Good Lawyers (And Doctors) Aren’t Cheap Because They Can’t Do Piecemeal Work

Fred Wilson, the always inspiring venture capitalist, posted yesterday A Challenge To Startup Lawyers:

We closed an investment recently. It was a seed round. Our firm priced the round and we were joined by a number of small VCs and a few well known angels. We agreed to close on a standard set of "light preferred" documents without negotiation. There was no investor counsel on the transaction. We just signed the standard documents which were tweaked to reflect the round size, share price, and board provision in the term sheet.

The legal fees for this transaction were $17,000. I talked this over with the entrepreneur and we agreed to pay the legal bill. We are both big fans of the law firm involved and felt they earned their fees on this transaction.

But I’ve been thinking about this situation over the past week and I’d like to issue a challenge to startup lawyers. When you have a seed stage company that needs to incorporate and close a seed round where all parties are willing to close on a set of standard docs without negotiation and where the investors agree to go without counsel, I think the legal fees for such a transaction should be $5000 or less. I just don’t see why it should cost more than that.

Down in the comments, DGentry asked:

Why have a lawyer involved?

If the documents are standardized and previously vetted, then what value does the presence of a lawyer provide?

To which Fred replied, "maybe that’s what we have to do. but there are filings to be made, the charter, the state forms, etc. i think you need someone to do this stuff for you."

There’s an unspoken requirement in Fred’s reply: Fred doesn’t want just anyone to do that "stuff," or else he’d ask someone at his office to do it. He wants a lawyer to do it.

Why?

Answering that "why?" also answers why it costs so much for lawyers to things that, on the surface, seems simple and routine.

Legal ethics and malpractice liability aren’t designed around selling specific, limited legal work as a commodity. The rules of conduct don’t talk about attorneys’ duties while they engage in narrow "tasks" or "acts" or "assignments" or "errands," they talk about duties for broadly-defined "situations" and "matters" and "representation." Moreover, if there’s some confusion between the lawyer and the client about the scope of the representation, then contract law and professional liability law usually defers to the client, and construes the scope of the representation against the lawyer.

Put another way, you can ask a lot of mechanics, marketers, plumbers, software programmers, gardeners, to take a quick look at something, and they can give you a quick answer (while grumbling, rightfully so, that you get what you pay for), but the same isn’t true of lawyers or doctors.

When you hire a lawyer, it’s like hiring a doctor: in terms of ethics and liability, the lawyer becomes responsible for most everything going on from that point forward. They thus have to go back through everything you’ve done to check for red flags, just like how a new doctor has to do a full history on you regardless of how many times you’ve told other doctors of your history, and then they have to speculate about problems that might arise in the future.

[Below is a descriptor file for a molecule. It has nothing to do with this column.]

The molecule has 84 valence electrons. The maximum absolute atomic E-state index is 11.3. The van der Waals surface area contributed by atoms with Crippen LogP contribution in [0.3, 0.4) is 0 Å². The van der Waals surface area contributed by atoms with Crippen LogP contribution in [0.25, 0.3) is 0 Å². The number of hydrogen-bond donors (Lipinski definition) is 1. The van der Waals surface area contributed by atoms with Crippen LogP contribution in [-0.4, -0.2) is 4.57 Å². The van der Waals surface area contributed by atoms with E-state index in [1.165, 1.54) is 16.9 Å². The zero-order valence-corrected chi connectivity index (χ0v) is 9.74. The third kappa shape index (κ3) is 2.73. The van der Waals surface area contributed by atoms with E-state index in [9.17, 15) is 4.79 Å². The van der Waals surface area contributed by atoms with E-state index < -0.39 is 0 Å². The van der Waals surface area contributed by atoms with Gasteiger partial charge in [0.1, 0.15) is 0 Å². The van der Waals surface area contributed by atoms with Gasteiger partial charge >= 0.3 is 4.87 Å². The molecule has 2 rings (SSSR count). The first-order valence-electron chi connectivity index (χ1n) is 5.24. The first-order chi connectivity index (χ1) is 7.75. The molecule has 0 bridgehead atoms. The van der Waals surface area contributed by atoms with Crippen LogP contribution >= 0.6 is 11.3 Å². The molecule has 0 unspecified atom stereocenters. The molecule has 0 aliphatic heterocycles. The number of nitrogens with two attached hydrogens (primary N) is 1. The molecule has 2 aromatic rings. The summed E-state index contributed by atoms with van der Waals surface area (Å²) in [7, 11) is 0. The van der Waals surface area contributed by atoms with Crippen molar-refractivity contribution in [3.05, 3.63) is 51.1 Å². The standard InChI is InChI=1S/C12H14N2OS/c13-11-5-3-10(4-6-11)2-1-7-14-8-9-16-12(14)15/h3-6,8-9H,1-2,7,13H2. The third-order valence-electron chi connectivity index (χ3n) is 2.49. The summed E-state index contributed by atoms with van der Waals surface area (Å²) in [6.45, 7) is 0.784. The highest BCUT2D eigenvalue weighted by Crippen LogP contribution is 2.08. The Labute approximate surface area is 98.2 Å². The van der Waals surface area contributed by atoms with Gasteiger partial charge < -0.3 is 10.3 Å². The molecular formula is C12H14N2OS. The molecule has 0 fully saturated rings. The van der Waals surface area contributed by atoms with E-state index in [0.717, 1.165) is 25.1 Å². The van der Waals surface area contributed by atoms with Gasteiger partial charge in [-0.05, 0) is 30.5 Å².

No offense to Fred intended, but I know his type. Just as lawyers have a tendency to be negative and to spend what seems to be too much time on details, entrepreneurs and investors routinely spend months or weeks hammering out a deal and then call a lawyer to "finalize" it in the next few days or hours, sending the lawyer scrambling to figure out what the deal is even about, not to mention do their job in reviewing the details and contemplating the consequences. Fred wanted a lawyer to do his deal because he didn’t want just want the secretarial task of filling out the documents, he wanted a professional to calmly review the situation, carefully consider possibilities, and then candidly advise on the matter — all of which, if done right, takes time and thus money.

Some lawyers are trying to change that and offer piecemeal representation (for a reduced fee), but the law governing their liability and their ethical duties hasn’t really changed. If you want something less than that degree of service and responsibility, then you need to do-it-yourself. There’s not much of an in between.

I am, of course, not the first person to comment on that sort of proposal, and there’s been a law blog debate lately over "Shpoonkle," a word I can’t even guess how to pronounce ("sh-POON-cull?" "SHIP-uncle?"), a law student’s vision of eBay for legal services. The ABA Journal has a good roundup of the comments on it by Scott Greenfield at Simple Justice, Susan Cartier Liebel at Solo Practice University, and Robert Ambrogi at LawSites, the latter of whom notes numerous failed attempts to pull this off in the past and how, “If we have forgotten them, it is because they failed.” 

I think they failed in part because of the absence of any genuine market for them. Who wants half-baked advice on an investment in a startup company, or, for that matter, a will, or a lease? It’s like asking who wants an operation from the discount surgeon. There’s a market for good legal representation on all of these matters; anyone unwilling to pay those market fees is probably well-advised just doing it themselves. It beats paying half-price for no-value.

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  • http://www.martinwrenlaw.com Robert E. Byrne, Jr.

    Great points, Max. Fred Wilson demonstrates a common misconception — that while most contracts may appear “standard,” those contracts contain risk allocation provisions that are anything but. Many contracts have indemnification provisions, warranties, representations, etc., and those clauses must be drafted with numerous contingencies in mind depending on the circumstances at hand.
    Bob